Panthers Pound Redskins in Carolina 47-3

The Carolina Panthers defeated the Washington Redskins 47-3, on a beautiful Carolina night in Charlotte, at Bank of America Stadium. The Panthers won by absolute domination on both sides of the ball, never letting up on the Redskins.

The futility of Carolina’s offense last week against Philadelphia looked to be an aberration compared to their showing Saturday night. In fact, the Panthers started with two field goals, and then engineered five consecutive scoring touchdowns. Moreover, this is the second straight week that Carolina’s starting defense has held their opponent scoreless for at least the first half.

Carolina again got off to a slow start, and had quite a scare when star Steve Smith was hurt on only the second play of the game. Smith dove for a ball, and fell with his right arm fully extended, injuring his shoulder.

Fortunately, the resilient receiver made it back on the field for four catches for sixty yards, and two touchdowns. One of the TDs was somewhat nutty, as running back DeAngelo Williams was stripped of the ball on a deep run, and the ball fell forward; Steve Smith scooped it right up, and ran it eight yards for a score.

Speaking of running backs, Carolina’s one-two punch of Williams and rookie Jonathan Stewart were everything coach Fox must have envisioned, with Williams rushing for 101 yards on nine carries,and first-round draft pick Stewart gaining 100 yards with ten rushes. Stewart is obviously becoming more confident with his surgically-repaired big toe, and ripping off a beautiful 50-yard run for a touchdown had to have helped erase last week’s dismal four carries for three yards. Third-year vet Williams had his own 60 -yard touchdown on their next series.

The Panthers receiving corp is making strides; with Muhsin Muhammad and D.J. Hackett out, Dwayne Jarrett and tight end Dante Rosario stepped up and made some nice catches, with Rosario registering a TD. Jason Carter looked good on his returns, but left the game with a sprained knee, adding yet another player to their injured-receiver stable.

Kicker John Kasay connected on all four of his field goals, and kickoff specialist Rhys Lloyd was fantastic, with all 10 of his attempts reaching the endzone.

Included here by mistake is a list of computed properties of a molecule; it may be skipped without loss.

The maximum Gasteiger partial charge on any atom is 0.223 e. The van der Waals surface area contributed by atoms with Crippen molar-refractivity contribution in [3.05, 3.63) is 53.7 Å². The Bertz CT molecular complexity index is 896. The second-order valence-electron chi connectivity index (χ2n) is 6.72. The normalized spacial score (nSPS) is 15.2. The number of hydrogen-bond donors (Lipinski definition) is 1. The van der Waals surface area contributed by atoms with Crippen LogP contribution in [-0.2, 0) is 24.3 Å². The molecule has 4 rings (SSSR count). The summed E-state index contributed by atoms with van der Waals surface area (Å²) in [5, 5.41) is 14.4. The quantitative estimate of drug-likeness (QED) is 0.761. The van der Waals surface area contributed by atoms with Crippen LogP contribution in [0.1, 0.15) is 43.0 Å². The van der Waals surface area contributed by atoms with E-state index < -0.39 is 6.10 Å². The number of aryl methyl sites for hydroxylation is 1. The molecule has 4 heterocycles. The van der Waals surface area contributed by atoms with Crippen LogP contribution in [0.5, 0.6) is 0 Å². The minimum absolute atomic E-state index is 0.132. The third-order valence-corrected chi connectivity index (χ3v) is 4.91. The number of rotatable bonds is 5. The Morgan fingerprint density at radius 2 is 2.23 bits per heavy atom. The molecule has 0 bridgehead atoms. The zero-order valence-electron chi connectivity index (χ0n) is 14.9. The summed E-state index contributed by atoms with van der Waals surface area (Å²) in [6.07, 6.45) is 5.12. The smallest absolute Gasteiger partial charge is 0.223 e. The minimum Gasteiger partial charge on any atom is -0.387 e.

Jake Delhomme had an interception early on, but seemed to get it out of his system. His arm looked right on the money for most of the night, completing 11 of 19 passes for 159 yards and two touchdowns. Delhomme later confessed that he needed the extra time out there this week, and that getting hit was definitely good for him.

Carolina’s formerly unheralded defense kept the Redskins to 49 yards and three first downs in the first half, sacked Washington field general Jason Campbell four times, and utterly disposed of their offense. Julius Peppers was a beast, recording two fumble recoveries; he actually pushed five-time Pro Bowler Chris Samuels five yards back, shoving him right into an unsuspecting Jason Campbell, who dropped the ball, which Peppers recovered.

On a night when everything seemed to go right for Carolina, Washington came up empty time and time again. Their only points on the board came late in the third quarter, by a 38-yard field goal from Shaun Suisham, and the ‘Skins were taken down the field by backup quarterback Todd Collins on that series.

Campbell, who formerly appeared very efficient in the first three preseason games, only played the first half, and went 6-of-10 passing for 39 yards. Their defense, however, got to Delhomme twice in the first quarter, and rookie Kareem Moore had a nice outing, putting steady pressure on Carolina’s receivers. The Redskins were also dealing with an injury-depleted linebacking corps, according to first-year coach Jim Zorn.

Unfortunately for Washington, superstar defensive end Jason Taylor went down with a sprained knee in the second quarter, as he got caught up in the pile on a play, and the knee was reportedly bent backward in an awkward fashion. Taylor had to be carted off the field, and did not return to the game. Washington cannot afford to lose Taylor, as their sparsity at this position is what necessitated his acquisition in the first place.

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